After the Caroline affair, both imminence and necessity became crucial factors in determining self-defence. However, one hundred years following the incident, the UN Charter was adopted, which changed the scope in regards to the use of force by states. The UN Charter prohibits all use of force, except in two circumstances: the first being with the explicit authorisation of the Security Council under Chapter VII, Article 42, and the second case being in self-defence as read in Article 51 in response to an attack on the territory of a member state. Therefore, Article 2 (4) of the UN Charter requires countries to refrain from the use of force, but permits in Article 51 the exercise of the “inherent right of individual or collective self-defence if an armed attack occurs…until the Security Council has taken measures necessary to maintain international peace and security”. Many international lawyers assert that the Charter explicitly prohibits the use of pre-emptive force until after an attack, as it is written in print in the Charter. Consequently, there have been countless debates over the Charter’s meaning of “armed attack”. It has been argued that this term implies a state may only act in self-defence when an attack has actually occurred, if the text is read literally. However, in the modern era of warfare and advanced weaponry, no state can be expected to wait to be a victim of the first attack before defending the nation, if the state’s fundamental security is at stake. The nature of threats to security has undoubtedly changed since the inception of the Charter in 1945, when the assumption was that a global security organisation could effectively control the use of force by states.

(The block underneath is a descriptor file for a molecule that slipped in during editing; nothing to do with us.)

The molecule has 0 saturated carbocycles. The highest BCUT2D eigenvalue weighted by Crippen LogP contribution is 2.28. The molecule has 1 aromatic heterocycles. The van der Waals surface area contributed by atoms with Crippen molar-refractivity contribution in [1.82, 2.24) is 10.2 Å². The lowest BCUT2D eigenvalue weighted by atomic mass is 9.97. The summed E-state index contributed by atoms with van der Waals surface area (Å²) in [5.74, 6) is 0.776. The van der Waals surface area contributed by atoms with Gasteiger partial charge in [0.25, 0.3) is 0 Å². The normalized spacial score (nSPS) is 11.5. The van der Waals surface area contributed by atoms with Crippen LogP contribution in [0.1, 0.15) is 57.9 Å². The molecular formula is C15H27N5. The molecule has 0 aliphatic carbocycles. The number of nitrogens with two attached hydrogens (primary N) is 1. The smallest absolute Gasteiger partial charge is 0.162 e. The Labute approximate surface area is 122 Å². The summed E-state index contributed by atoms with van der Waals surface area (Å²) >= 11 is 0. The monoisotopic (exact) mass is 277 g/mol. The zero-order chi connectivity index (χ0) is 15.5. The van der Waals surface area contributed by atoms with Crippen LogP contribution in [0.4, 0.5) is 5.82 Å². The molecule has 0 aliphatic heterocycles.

There are two major events that are cited to demonstrate the legitimacy of anticipatory self-defence, despite the adoption of the United Nations Charter. The first of these, which is often referred to for legal advice in the realm of anticipatory self-defence, is Israel’s pre-emptive strike at the beginning of the 1967 Six-Day War. Israel launched the attack on the Egyptian army, which was massing at its borders: in this situation, immediacy is illustrated, with a visible line of troops and weaponry, and likewise, intent is obvious, which was furthered by intercepting communications, which clearly outlined the plans of the Egyptian forces.

The second commonly cited incident is Israel’s 1981 bombing of Iraq’s Osirak nuclear reactor, following intelligence sources indicating to the Israeli government that the Iraqis were preparing to turn the nuclear reactor on. The Israelis decided to deal with the perceived threat sooner rather than later and launched air strikes, claiming that this action was vital to protect national security, and was acted out in the basis of self-defence. However, this attack was declared an illegal preventive attack, which was said to have threatened regional security, and the Security Council accordingly condemned the action, claiming that the Israelis had failed to exhaust peaceful means in order to resolve the perceived situation.